By Esperanza Roux. Guitar Electric. Published at Friday, August 31st, 2018 - 11:45:27 AM.
The second option for a more vintage sounding preamp tubes is the long plate tubes Sovtek makes under its own name as the 12AX7LP (the "lp" stands for "long plate"), and the tube Sovtek sells as the Mullard 12AX7 "reissue." The two tubes look identical, except for the name, but the quality of the Mullards is much better, I think. In addition to Sovtek, Groove Tubes also sells a US-made 12AX7M, and it looks like TAD is now selling this tube as their new TAD 7025. Also JJ has a new long plate tube called the JJ ECC803.
The other primary factor in determining the tone of an electric guitar is the strings. Electric guitar strings are made of nickel and steel. The more nickel, the warmer the sound; the more steel, the brighter and louder the strings sound. Also, the thicker the strings the more volume they will produce. That's why some players like to use heavy strings; they have more tone. If you try them and find they are too hard to play, you can always tune down a half step or more to compensate.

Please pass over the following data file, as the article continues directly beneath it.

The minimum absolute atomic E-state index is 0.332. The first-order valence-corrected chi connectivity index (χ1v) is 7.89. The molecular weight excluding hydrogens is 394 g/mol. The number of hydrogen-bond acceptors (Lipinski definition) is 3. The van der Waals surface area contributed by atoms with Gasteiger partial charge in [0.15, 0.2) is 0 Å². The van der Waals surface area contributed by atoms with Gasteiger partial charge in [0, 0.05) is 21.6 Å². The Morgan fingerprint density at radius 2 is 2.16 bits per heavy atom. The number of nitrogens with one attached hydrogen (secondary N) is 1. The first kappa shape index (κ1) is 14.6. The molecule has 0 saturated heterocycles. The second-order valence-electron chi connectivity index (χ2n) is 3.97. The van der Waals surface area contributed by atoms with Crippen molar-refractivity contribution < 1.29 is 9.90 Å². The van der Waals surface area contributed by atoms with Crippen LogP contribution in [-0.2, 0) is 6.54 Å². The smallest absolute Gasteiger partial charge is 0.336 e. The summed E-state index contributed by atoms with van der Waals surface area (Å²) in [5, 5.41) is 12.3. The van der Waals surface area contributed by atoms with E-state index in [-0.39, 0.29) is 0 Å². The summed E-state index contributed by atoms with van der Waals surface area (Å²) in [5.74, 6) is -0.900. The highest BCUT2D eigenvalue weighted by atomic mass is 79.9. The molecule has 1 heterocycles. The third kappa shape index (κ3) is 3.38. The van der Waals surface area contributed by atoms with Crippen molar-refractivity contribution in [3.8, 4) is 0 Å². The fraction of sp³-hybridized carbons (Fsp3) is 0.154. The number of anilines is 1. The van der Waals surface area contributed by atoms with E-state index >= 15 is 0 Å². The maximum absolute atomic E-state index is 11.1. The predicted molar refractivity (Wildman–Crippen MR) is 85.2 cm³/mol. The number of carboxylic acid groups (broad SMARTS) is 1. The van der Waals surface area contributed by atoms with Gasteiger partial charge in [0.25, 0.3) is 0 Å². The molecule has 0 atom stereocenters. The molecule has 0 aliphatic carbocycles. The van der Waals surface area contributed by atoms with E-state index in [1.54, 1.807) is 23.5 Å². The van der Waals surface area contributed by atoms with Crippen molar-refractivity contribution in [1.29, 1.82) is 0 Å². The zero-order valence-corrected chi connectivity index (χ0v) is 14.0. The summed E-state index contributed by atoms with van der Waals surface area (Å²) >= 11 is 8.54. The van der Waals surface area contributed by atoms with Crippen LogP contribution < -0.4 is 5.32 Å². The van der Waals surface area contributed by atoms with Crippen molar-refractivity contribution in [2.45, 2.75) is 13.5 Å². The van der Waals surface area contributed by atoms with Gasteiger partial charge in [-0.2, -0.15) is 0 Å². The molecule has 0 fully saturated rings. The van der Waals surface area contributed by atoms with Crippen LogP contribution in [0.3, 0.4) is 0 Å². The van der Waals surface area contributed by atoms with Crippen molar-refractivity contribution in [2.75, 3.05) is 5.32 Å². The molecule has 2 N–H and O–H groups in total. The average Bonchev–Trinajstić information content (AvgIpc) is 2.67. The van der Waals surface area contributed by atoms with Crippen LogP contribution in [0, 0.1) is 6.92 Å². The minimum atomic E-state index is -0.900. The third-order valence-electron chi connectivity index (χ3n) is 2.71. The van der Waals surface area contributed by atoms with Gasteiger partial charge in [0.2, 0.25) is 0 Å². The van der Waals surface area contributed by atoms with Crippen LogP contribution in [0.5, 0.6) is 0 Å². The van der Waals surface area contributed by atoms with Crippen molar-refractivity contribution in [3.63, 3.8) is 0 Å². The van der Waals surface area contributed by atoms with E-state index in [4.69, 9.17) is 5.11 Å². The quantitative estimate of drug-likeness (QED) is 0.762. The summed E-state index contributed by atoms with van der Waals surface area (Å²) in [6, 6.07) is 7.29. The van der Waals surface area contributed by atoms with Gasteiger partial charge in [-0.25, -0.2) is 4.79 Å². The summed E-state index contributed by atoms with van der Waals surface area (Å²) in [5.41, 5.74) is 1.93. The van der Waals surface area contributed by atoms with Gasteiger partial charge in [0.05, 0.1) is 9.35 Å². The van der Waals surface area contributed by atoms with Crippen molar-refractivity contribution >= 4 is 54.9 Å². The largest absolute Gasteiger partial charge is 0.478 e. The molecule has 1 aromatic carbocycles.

So what you can do by pairing different pickups with different strings is try to get a nicer, balanced tone from the guitar. For example, you might find that rollerwound strings go well with brighter, vintage style single coils, like Fender Custom Shop '54's. But the same strings would probably be way too dark for a Gibson Les Paul equipped with '57 Classics or Burstbuckers (i.e. roundwound strings would sound better). On the other hand, if your Gibson is something like an ES-175 with the same classic humbuckers, and you are looking for a smooth jazz tone, you'll probably like flatwounds better.
Among single coil pickups and humbuckers, there are many variations in how they are constructed and how they sound. Basically, a pickup is a row of magnets wrapped in copper wire. So changes in the magnets and the wire affect the sound. Alnico V magnets are commonly used in single coil pickups, like Fender's Texas Special pickups for Stratocasters and Telecasters; they are stronger magnets and have a sharper sound. Alnico II magnets are more common in humbuckers, like Gibson's Classic '57 pickups; they are softer magnets and they have a smoother tone.
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